Apr 3 – 7, 2017
University of Birmingham
Europe/London timezone

Open heavy-flavour production in $pp$ and $p$-Pb collisions with the ALICE experiment

Apr 5, 2017, 10:12 AM
Small Lecture Theatre, Poynting Building

Small Lecture Theatre, Poynting Building

WG5) Physics with Heavy Flavours WG5 Physics with Heavy Flavours


Robert Vertesi (Hungarian Academy of Sciences (HU))


Charm and bottom quarks are produced in hard processes, in the early stages of relativistic hadron-hadron collisions. Due to their large masses, their initial production yield is practically unaffected by the later stages of the reaction. Therefore they provide us with unique means for understanding several aspects of Quantum Chromodynamics, from pure pQCD processes, to energy loss and collective motion within a nuclear medium created in heavy-ion collisions.

Measurements of spectra in $pp$ collisions serve as a benchmark for theory calculations as well as a reference for collisions of heavier systems. Multiplicity-dependence of the production may reveal the importance of multi-parton interactions, the interplay between the hard and soft regime of the interactions, as well as the connection between open and hidden production of heavy-flavour. Measurements in $p$-Pb collisions also account for cold nuclear effects, thus providing baseline for heavy-ion measurements. Correlations of $D$ mesons and hadrons reveal charm fragmentation properties as well as possible collective effects in $p$-Pb collisions.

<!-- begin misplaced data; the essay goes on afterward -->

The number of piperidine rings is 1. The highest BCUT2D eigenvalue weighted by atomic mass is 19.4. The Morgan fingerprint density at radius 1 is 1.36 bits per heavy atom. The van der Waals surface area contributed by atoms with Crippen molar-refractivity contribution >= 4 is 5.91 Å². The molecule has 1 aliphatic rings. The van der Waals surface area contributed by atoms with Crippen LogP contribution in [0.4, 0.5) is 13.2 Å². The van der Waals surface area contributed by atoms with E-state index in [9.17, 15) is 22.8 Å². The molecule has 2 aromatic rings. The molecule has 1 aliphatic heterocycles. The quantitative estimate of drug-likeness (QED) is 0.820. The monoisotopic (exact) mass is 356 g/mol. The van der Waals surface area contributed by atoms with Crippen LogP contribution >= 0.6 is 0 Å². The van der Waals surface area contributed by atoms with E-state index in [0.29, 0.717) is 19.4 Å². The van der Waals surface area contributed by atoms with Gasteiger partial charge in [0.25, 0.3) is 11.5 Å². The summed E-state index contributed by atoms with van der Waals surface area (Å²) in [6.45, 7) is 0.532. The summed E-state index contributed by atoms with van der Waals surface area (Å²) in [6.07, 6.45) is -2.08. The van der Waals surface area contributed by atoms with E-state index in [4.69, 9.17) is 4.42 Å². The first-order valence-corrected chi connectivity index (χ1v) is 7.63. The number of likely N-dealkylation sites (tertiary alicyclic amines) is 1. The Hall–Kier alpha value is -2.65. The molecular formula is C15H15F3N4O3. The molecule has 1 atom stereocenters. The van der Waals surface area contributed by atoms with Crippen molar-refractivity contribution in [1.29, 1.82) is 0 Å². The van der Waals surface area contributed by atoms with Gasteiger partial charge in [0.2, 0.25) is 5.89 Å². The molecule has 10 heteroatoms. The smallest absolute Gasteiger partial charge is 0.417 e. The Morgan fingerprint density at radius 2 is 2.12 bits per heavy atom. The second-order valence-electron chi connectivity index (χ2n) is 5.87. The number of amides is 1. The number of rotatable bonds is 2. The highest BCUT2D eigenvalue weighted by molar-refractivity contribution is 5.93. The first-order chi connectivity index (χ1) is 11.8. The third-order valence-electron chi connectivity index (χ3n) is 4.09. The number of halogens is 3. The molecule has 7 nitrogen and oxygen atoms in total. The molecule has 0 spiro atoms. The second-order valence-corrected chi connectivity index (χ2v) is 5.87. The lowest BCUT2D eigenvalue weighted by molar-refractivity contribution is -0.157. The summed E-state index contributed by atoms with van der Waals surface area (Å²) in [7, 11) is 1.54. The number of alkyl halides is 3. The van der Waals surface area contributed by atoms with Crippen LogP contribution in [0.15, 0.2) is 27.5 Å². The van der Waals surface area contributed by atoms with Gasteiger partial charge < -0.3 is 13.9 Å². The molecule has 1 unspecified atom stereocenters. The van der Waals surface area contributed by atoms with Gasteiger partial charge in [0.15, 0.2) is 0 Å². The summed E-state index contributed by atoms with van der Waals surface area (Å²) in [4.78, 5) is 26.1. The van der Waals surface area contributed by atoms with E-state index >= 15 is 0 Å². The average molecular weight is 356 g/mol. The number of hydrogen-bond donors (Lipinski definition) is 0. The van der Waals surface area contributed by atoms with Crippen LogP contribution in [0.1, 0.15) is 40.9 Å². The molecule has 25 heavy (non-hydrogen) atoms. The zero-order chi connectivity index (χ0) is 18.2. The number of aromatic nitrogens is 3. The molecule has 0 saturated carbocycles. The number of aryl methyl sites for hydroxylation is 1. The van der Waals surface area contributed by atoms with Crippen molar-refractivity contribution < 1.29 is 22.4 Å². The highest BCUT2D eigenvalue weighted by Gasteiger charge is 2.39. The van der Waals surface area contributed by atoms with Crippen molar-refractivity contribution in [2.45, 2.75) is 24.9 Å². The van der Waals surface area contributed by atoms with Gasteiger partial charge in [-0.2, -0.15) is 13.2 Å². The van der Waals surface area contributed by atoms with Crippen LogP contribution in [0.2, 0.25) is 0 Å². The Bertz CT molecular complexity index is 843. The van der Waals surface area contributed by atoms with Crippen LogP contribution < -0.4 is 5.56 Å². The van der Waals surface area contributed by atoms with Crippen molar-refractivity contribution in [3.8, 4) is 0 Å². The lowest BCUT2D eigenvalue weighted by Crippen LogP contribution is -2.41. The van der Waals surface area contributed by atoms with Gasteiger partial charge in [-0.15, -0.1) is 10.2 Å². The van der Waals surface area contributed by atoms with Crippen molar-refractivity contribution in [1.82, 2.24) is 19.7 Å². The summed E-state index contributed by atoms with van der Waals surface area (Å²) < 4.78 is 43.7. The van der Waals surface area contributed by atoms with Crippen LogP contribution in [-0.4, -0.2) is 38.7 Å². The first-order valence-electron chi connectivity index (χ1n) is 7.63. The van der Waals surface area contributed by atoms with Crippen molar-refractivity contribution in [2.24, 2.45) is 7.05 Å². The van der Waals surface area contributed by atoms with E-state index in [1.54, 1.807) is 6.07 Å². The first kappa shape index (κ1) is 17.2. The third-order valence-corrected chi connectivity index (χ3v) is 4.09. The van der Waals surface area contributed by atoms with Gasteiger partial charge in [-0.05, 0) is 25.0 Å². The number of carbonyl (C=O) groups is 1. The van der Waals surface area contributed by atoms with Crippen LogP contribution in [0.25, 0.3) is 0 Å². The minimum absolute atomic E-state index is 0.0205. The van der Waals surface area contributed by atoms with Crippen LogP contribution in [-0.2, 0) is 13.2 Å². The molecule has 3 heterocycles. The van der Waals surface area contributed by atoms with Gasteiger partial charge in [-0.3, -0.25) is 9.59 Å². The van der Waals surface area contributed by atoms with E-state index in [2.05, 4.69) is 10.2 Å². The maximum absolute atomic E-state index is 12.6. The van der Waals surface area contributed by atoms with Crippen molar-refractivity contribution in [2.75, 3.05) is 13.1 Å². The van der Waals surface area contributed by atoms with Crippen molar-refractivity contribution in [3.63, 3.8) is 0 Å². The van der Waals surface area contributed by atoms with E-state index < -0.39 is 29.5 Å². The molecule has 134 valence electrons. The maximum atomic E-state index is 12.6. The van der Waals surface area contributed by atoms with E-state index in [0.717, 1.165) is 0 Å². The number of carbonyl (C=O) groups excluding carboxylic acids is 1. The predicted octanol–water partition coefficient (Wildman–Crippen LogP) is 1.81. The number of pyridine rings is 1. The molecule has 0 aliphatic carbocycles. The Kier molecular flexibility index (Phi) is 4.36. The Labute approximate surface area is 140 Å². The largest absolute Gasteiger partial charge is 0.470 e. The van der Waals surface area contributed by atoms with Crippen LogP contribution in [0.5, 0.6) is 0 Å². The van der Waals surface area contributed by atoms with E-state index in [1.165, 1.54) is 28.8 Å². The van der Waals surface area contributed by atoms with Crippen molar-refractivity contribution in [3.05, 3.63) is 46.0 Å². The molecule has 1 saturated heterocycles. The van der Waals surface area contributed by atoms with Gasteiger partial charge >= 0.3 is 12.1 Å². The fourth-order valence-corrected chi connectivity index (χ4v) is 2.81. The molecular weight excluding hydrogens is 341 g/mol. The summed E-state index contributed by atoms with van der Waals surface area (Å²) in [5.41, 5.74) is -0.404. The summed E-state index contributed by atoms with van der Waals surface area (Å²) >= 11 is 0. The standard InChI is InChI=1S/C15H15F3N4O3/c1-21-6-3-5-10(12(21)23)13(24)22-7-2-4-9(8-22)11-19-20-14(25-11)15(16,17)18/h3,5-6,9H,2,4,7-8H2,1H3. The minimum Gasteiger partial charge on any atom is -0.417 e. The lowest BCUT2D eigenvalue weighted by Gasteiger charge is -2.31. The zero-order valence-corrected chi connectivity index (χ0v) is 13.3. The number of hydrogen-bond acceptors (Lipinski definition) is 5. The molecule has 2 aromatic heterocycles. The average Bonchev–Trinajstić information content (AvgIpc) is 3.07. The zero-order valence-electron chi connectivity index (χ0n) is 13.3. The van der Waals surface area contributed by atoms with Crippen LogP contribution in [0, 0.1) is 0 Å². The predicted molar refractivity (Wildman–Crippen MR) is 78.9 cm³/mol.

In this presentation we show recent open heavy-flavour results from pp collisions at $\sqrt{s} = 5.02$, 7 and 8 TeV, and $p$-Pb collisions at $\sqrt{s_{NN}} = 5.02$ TeV, collected with the ALICE detector during LHC Run 1. Hadrons containing charm and bottom are reconstructed via the semileptonic as well as hadronic decays. Charm measurements down to $p_{\mathrm{T}} = 0$ will be shown for $pp$ and $p$-Pb collisions. Prospects for heavy-flavour measurements in Run 2, with an increased energy and luminosity, will also be discussed.

Primary authors

Robert Vertesi (Hungarian Academy of Sciences (HU)) ALICE Collaboration

Presentation materials